.pulsebutton {
    animation: pulse 0.75s alternate infinite;
@keyframes pulse {
    to {
        color: pink;
        border-color: pink;
.pulsebutton:hover {
    animation-play-state: paused;

In the above rule for the pulsebutton class, we are saying that we will play the pulse animation back-and-forth forever, with each forward pass and each backward pass taking 0.75 seconds. The to keyword signals the rules for the end state of the animation, but I could also have used percentages if I wanted some rules to apply at specific points.

In terms of the designs of these features, I actually really like them. The examples I've shown have been simple, but I think it's not too hard to see how you could build these up to create a truly dynamic and impressive design for a website. It's far from perfect, of course. Having to remember what order keywords go in for the animation rule is always a pain - a product of it being a shorthand for many other rules like animation-timing-function; I'm disappointed that you can't define transitions through the powerful keyframes syntax; and trying to transition features of an element that already have an animation applied to them just doesn't work right. Overall though, solid 8/10.

2D and 3D transformations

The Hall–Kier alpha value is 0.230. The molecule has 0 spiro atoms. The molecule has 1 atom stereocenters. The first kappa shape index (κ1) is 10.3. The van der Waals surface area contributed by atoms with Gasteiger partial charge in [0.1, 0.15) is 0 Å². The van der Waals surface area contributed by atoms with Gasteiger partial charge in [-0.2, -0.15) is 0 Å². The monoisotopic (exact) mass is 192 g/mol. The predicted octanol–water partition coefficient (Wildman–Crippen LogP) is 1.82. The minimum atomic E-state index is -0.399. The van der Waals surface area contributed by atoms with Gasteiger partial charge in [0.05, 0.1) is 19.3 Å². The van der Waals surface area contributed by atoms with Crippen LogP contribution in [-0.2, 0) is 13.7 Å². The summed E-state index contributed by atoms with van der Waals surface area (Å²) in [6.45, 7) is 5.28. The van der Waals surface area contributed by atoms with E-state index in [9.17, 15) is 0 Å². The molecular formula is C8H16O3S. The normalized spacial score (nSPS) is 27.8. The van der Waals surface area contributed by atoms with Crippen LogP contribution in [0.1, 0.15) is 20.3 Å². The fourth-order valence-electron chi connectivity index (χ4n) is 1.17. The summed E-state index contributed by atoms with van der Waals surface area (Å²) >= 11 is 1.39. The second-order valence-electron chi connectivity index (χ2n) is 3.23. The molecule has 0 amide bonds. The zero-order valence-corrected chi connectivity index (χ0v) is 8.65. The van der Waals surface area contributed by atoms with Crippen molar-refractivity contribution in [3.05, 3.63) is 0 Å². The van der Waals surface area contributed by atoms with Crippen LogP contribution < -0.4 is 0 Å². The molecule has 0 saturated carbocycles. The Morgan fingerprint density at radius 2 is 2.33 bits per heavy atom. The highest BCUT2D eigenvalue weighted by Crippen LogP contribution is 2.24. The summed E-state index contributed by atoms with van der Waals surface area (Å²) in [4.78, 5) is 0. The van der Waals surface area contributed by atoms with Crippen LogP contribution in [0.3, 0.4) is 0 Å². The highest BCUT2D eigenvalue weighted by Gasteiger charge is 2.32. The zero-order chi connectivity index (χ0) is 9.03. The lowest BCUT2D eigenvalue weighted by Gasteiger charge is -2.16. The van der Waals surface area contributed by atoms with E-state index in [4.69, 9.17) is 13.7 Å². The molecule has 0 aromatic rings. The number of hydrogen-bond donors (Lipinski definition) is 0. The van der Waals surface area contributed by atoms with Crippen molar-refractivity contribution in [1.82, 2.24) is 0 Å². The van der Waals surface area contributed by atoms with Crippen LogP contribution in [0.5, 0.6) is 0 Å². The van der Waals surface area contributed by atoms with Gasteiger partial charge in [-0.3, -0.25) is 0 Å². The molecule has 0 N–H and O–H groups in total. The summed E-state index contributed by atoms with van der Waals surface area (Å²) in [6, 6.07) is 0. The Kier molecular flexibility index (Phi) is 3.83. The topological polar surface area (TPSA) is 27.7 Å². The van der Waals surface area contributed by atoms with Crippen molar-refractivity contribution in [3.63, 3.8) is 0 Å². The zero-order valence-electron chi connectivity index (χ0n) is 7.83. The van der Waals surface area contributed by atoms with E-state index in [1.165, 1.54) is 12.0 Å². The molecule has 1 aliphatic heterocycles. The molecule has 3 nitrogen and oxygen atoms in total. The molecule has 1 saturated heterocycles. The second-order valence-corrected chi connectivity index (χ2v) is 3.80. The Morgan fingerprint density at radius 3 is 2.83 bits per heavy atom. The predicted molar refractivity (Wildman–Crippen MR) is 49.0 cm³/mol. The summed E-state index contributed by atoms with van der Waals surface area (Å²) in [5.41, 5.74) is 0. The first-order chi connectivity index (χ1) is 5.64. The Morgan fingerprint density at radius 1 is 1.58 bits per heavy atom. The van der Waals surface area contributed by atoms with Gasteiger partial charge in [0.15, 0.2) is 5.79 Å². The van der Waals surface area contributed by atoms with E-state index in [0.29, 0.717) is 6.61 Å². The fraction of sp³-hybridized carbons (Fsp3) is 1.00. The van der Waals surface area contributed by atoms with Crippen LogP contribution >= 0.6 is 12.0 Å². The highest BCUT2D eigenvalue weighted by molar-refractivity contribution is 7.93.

This is where things start to get wild.

So 2D transformations are pretty straightforward - you have an object, and you want to move it around a bit. To see this in action, let's set up a box that we can move around. First, let's twist it 45 degrees to the right, then move it.

#box {
    animation: move 2s infinite;
@keyframes move {
    50% {
        transform: rotate(45deg);
    100% {
        transform: translate(2em, 3em) rotate(45deg);

Notice that we have to specify the rotation in both keyframes - at each point you have to describe the entire value of any property that you change. If we didn't, then the box would untwist as it moved down.

However, this is HTML - we can put things in these boxes. Consider the same animation, but this time we'll put some text in the box. Notice that it's still treated as text that you can highlight, copy, edit, etc.

Try selecting me!

2D is pretty cool and all, but if it's not enough for Apple then it's not enough for us! Let's see how we can take it further.

3D transformations